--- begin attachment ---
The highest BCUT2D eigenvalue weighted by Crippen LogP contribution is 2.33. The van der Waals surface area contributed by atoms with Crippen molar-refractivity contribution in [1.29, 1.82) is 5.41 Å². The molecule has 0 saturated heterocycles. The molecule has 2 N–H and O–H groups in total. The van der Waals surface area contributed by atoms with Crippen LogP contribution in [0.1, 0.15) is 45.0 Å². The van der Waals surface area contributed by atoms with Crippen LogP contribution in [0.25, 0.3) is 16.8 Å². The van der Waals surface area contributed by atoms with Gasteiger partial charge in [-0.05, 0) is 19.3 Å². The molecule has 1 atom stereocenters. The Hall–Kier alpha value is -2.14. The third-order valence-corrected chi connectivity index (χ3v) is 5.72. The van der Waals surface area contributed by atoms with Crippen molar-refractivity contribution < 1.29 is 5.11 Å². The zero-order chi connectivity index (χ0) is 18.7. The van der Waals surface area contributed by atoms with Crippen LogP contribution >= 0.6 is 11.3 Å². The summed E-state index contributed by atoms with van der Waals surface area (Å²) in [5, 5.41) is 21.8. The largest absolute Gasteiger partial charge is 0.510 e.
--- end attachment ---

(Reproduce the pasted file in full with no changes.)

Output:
The highest BCUT2D eigenvalue weighted by Crippen LogP contribution is 2.33. The van der Waals surface area contributed by atoms with Crippen molar-refractivity contribution in [1.29, 1.82) is 5.41 Å². The molecule has 0 saturated heterocycles. The molecule has 2 N–H and O–H groups in total. The van der Waals surface area contributed by atoms with Crippen LogP contribution in [0.1, 0.15) is 45.0 Å². The van der Waals surface area contributed by atoms with Crippen LogP contribution in [0.25, 0.3) is 16.8 Å². The van der Waals surface area contributed by atoms with Gasteiger partial charge in [-0.05, 0) is 19.3 Å². The molecule has 1 atom stereocenters. The Hall–Kier alpha value is -2.14. The third-order valence-corrected chi connectivity index (χ3v) is 5.72. The van der Waals surface area contributed by atoms with Crippen molar-refractivity contribution < 1.29 is 5.11 Å². The zero-order chi connectivity index (χ0) is 18.7. The van der Waals surface area contributed by atoms with Crippen LogP contribution >= 0.6 is 11.3 Å². The summed E-state index contributed by atoms with van der Waals surface area (Å²) in [5, 5.41) is 21.8. The largest absolute Gasteiger partial charge is 0.510 e.